We were in Melbourne for the Camberwell fair when a guy next to us pulled out a large box full of Australian reprint comics from the early to mid '70s. All the comics were virtually mint and knowing that these comics often have reprints from companies such as ACG, Media and Charlton Golden Age, and Charlton for Silver Age and often Atlas/Seaboard and Skywald I bought the lot, sight unseen. Sorting through them I came across several comics that are 'grails'* to me at least, and at the top of that pile were reprints of the two Hell Rider comics. BLISS! Pure black and white, as the originals were. They feature some of Andru & Esposito's more adventurous artwork, with Esposito using some inking methods that he'd not used before and wouldn't use since. Aided by Bill Everett (credited as providing 'Special Effects") the art was bold and showed Andru cutting loose on several pages with an abandon not unlike that he'd show on their own self-published magazine Up Your Nose, published at around the same time. In short these comics are damn good reads - the storyline might be a bit ropey, but the art is well worth the price of admission alone. Now sit back and feast your eyes upon two rarely seen comic books.
HELL RIDER #1
Published 1976, Gredown Pty Ltd.
Introducing The Hell Rider by Gary Friedrich, Ross Andru & Mike Esposito (Hell-Rider #1)
The Butterfly by Gary Friedrich, John Celardo & Mike Esposito (Hell-Rider #1)
Introducing The Wild Bunch by Gary Friedrich, Dick Ayers & Mike Esposito (Hell-Rider #1)
The Hell Rider: The Final Chapter by Gary Friedrich, Ross Andru & Mike Esposito (Hell-Rider #1)
The first thing that leaps out is the altered cover art. The art was changed, different colours added and the background largely removed, all the blurb on the USA cover was removed, leaving just the images. The comic doesn't feature any of the text pieces that the original did, making this, as well as the second image, totally unique.
HELL RIDER #2
Published 1976, Greydown Pty, Ltd.
Hell Rider: Night Of The Vampire Ripper by Gary Friedrich, Ross Andru & Mike Esposito (Hell-Rider #2)
The Wild Bunch: Blood On Their Spokes by Gary Friedrich, Syd Shores & Mike Esposito (Hell-Rider #2)
Tough Cop by John Albano & Russ Heath (Thrilling Adventure Stories #2)
The Butterfly: Against The Brothers Of The Crimson Cross by Gary Friedrich & Rich Buckler (Hell-Rider #2)
Hell Rider: Shanghai… 70's Style by Gary Friedrich, Ross Andru & Mike Esposito (Hell-Rider #2)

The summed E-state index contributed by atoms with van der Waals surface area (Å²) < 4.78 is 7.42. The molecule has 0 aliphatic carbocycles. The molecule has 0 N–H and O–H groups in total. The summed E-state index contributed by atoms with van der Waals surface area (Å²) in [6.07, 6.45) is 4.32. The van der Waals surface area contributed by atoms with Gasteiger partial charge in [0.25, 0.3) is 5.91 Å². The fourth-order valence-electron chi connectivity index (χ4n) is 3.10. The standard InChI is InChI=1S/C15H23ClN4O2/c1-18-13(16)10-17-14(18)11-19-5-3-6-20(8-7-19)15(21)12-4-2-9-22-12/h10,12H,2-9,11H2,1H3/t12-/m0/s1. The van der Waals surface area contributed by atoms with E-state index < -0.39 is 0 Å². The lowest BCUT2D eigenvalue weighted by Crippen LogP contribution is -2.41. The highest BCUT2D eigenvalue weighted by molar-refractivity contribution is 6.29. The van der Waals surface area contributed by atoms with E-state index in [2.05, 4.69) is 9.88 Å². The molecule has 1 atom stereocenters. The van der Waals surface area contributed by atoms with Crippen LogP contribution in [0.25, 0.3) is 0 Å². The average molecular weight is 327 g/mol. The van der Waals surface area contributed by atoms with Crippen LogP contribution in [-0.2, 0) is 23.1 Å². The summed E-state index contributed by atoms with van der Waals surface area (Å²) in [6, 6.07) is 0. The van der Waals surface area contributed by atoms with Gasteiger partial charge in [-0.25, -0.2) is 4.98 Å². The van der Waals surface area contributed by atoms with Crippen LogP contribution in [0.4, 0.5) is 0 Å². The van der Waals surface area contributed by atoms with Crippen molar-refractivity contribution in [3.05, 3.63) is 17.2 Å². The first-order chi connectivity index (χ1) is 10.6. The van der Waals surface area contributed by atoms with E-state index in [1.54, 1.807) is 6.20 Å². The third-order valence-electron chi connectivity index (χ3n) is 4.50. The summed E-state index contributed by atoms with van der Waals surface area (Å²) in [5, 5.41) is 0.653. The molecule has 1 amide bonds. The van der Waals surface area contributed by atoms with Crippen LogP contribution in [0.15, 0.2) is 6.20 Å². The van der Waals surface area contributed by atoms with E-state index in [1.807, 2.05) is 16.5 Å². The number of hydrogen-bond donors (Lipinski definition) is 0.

Now this issue is a stunner for many reasons. First the cover image is totally different to the USA original which you can also see here. Similar poses, but different images and different art. I have no idea where Gredown got the cover image for their second issues of Hell Rider as the image doesn't appear inside the book at all. Personally I think the cover works far better than the original, but it's all down to personal preference. But that's not all that makes this book unique.
If the more eagle eyed amongst you are looking at the contents and thinking, "Thrilling Adventure Stories, that wasn't published by Skywald," then you're right. That book was published by Atlas/Seaboard. Gredown, along with other companies that specialised in odd job comics used to throw anything into an issue to make up the page count. That often meant that you'd find an issue with all Skywald and one Atlas story, or an issue with all Atlas, or issues with a mix of material from publishers as diverse as Skywald, Charlton and ACG. It makes discovering these comics all the more exciting really, especially when you find one that has art from Ditko, Toth, Whitney and Wrightson. I've yet to see if there was a third issue of Hell Rider published in Australia, I doubt very highly there was. The material that was reprinted was almost always previously published. I'm loathe to give too much away right at this moment because I know that my pal Kevin Patrick is attempting to unravel the mysteries that surround these comics for a future issue of Collectormania and I have no desire to steal his thunder. Once that's appeared I'll see if Kevin will allow me to reprint what he's written so watch this space.
Until then I might post some more of these guilty gems!
*Grail. In comic book circles this word is usually applied to finding a piece of original art that is a personaly 'holy grail', the ultimate find. As I keep looking for comics, sometimes the comics are grails to me.